Is Democracy Necessary for Economic Prosperity?

 

In early September, Myanmar’s President Thein Sein visited Germany to discuss with German Chancellor Angela Merkel the future economic cooperation between these two countries. Merkel highlighted the progress that has been made in Myanmar in previous years, but mentioned that further affords are still necessary, especially in the areas of human rights, and peace and reconciliation. She also emphasised that democratization is important for economic success. Sein, on the other hand, added that further economic development is necessary to support the transition process towards democracy.[16] This once again raises the question whether democratisation is eased by economic prosperity or vice versa.

For long, social scientists have much debated about the direction of this relationship.[17] Some argue that economic growth would facilitate political change and a gradual transition process towards democracy. This is because economic growth produces an educated and entrepreneurial middle class that forms the foundation of a participative democracy and political decision making process.[18] On the other hand, democratization can facilitate and broaden the impact of economic development by ensuring a more equitable distribution of wealth.[19] However, the link between democracy and economic development does not seem to be as strong as many predicted. In contrast, a relative high per capita income is correlated to democracy.[20]

What does this mean for Myanmar? Developing countries, like Myanmar, often go through a period of transition from an authoritarian to a democratic regime. With the opening up of the country in 2011, economic development has accelerated due to a rapid expansion of the oil and gas, service and construction sectors, as well as a high influx of foreign direct investment (FDI).[21]  If the economic development is accelerating why does Myanmar then need democracy? Democracy is important for the country’s future development because it can promote peace and conflict reconciliation, improvements in the health and education sector and contribute to the overall well-being of its citizens.[22]

For Myanmar to make a successful transition to democracy civil society will play an important role. For civil society to play this role, it must be seen as inclusive and free of ties to authoritarian institutions and actors of the past.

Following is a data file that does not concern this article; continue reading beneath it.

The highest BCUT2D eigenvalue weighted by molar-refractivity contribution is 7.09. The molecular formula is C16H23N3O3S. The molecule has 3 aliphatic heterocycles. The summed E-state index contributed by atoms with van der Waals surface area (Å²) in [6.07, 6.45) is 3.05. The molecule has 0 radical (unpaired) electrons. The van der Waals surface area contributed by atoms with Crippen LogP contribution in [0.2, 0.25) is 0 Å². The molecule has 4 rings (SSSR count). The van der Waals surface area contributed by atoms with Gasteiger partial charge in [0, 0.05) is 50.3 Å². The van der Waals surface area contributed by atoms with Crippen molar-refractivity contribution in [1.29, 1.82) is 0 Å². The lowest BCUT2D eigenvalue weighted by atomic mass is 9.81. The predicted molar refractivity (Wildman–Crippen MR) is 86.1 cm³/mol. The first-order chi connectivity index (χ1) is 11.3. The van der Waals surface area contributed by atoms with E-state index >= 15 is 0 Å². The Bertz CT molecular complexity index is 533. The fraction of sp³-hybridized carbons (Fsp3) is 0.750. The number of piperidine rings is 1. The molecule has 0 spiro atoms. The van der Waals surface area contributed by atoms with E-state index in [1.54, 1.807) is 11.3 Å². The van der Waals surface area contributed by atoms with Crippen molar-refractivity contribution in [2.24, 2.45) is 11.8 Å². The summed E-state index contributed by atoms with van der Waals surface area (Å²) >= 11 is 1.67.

Links:

 

 

Additional sources of information

 

 

Anti Muslim Tensions:

  • U.S. Commission on International Religious Freedom: USCIRF Annual Report 2014: Burma http://www.uscirf.gov/

 

Transformation:

 

Ethnic conflict:

  • Fortify Rights: Myanmar: End Wartime Torture in Kachin State and northern Shan State http://www.fortifyrights.org/
  • Karen Human Rights Group: Truce or Transition? Trends in human rights abuse and local response in Southeast Myanmar since the 2012 ceasefire http://www.khrg.org/
  • United to End Genocide: Marching to Genocide in Burma http://endgenocide.org/

 

 

 

 

 



[7] Ng, Connie (2013). Burma and the Road Forward: Lessons from Next Door and Possible Avenues Towards Constitutional Democratic Development. Santa Clara Law Review 53(1). Santa Clara University. 276. Available at: http://digitalcommons.law.scu.edu/lawreview/vol53/iss1/6http://www.ryot.org/burma-myanmar-to-allow-daily-private-newspapers/42306

[8] Ng, Connie (2013). Burma and the Road Forward: Lessons from Next Door and Possible Avenues Towards Constitutional Democratic Development. Santa Clara Law Review 53(1). Santa Clara University. 276. Available at: http://digitalcommons.law.scu.edu/lawreview/vol53/iss1/6http://www.ryot.org/burma-myanmar-to-allow-daily-private-newspapers/42306

[11] The Union of Myanmar-The State Peace and Development Council (2004) The Electronic Transactions Law, available at: http://unpan1.un.org/intradoc/groups/public/documents/un-dpadm/unpan041197.pdfhttp://www.hrw.org/ja/node/115496/section/5 

[16] The Irrawaddy (2014). Germany’s Merkel, Burma’s Thein Sein look at development differently.  http://www.irrawaddy.org/burma/germanys-merkel-burmas-thein-sein-look-development-differently.html [09.09.2014].

[17] See for example Lipset, S.M. (1959). Some social prerequisites for democracy: Economic and political legitimacy. American Political Science Review. Volume 53. 69-105.

[18] Bueno de Mesquita, B. And Downs, G.W. (2005). Development and Democracy. Foreign Affiars. Volume 84. Number 5. 77-86. http://www.politics.as.nyu.edu/docs/IO/2591/Development.pdf

[19] Halperin, M.; Siegle, J. And Weinstein, M. (2004). The democracy advantage: How democracies promote prosperity and peace. Council on Foreign Relations. Routledge.

[20] Robinson, J.A. (2006). Economic development and democracy. Annual Review Political Science. Volume 9. 503-527.

[21] World Bank (2013). Myanmar economic monitor- October 2013. http://www.worldbank.org/content/dam/Worldbank/document/EAP/Myanmar/Myanmar_Economic_Monitor_October_2013.pdf [09.09.2014].

[22] National Endowment for Democracy (2014). Why the developing world wants and needs democracy. http://www.ned.org/about/board/meet-our-president/archived-remarks-and-presentations/091203

Author: Barmský program